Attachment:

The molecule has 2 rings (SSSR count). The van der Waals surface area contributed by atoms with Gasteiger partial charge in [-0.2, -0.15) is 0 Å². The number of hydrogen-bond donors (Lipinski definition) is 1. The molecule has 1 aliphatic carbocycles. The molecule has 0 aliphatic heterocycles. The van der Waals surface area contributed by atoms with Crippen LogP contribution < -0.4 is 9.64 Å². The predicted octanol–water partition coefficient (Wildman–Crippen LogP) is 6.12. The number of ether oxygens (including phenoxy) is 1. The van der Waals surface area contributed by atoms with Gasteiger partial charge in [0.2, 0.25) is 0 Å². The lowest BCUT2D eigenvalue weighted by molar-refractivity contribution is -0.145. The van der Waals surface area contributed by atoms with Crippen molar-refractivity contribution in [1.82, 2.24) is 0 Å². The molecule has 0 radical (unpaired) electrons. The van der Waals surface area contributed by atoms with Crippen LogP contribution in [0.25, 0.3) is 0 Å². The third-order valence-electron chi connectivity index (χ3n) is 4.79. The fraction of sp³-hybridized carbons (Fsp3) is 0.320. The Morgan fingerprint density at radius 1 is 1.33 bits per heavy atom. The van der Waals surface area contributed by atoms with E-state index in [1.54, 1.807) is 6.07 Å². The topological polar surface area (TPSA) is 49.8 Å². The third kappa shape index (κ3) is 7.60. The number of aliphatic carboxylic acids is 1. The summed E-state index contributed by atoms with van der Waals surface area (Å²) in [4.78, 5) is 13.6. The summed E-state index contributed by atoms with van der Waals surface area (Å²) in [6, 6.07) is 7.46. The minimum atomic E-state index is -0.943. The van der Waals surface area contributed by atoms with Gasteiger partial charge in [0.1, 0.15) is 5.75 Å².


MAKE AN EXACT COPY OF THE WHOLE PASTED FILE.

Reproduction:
The molecule has 2 rings (SSSR count). The van der Waals surface area contributed by atoms with Gasteiger partial charge in [-0.2, -0.15) is 0 Å². The number of hydrogen-bond donors (Lipinski definition) is 1. The molecule has 1 aliphatic carbocycles. The molecule has 0 aliphatic heterocycles. The van der Waals surface area contributed by atoms with Crippen LogP contribution < -0.4 is 9.64 Å². The predicted octanol–water partition coefficient (Wildman–Crippen LogP) is 6.12. The number of ether oxygens (including phenoxy) is 1. The van der Waals surface area contributed by atoms with Gasteiger partial charge in [0.2, 0.25) is 0 Å². The lowest BCUT2D eigenvalue weighted by molar-refractivity contribution is -0.145. The van der Waals surface area contributed by atoms with Crippen molar-refractivity contribution in [1.82, 2.24) is 0 Å². The molecule has 0 radical (unpaired) electrons. The van der Waals surface area contributed by atoms with Crippen LogP contribution in [0.25, 0.3) is 0 Å². The third-order valence-electron chi connectivity index (χ3n) is 4.79. The fraction of sp³-hybridized carbons (Fsp3) is 0.320. The Morgan fingerprint density at radius 1 is 1.33 bits per heavy atom. The van der Waals surface area contributed by atoms with E-state index in [1.54, 1.807) is 6.07 Å². The topological polar surface area (TPSA) is 49.8 Å². The third kappa shape index (κ3) is 7.60. The number of aliphatic carboxylic acids is 1. The summed E-state index contributed by atoms with van der Waals surface area (Å²) in [4.78, 5) is 13.6. The summed E-state index contributed by atoms with van der Waals surface area (Å²) in [6, 6.07) is 7.46. The minimum atomic E-state index is -0.943. The van der Waals surface area contributed by atoms with Gasteiger partial charge in [0.1, 0.15) is 5.75 Å².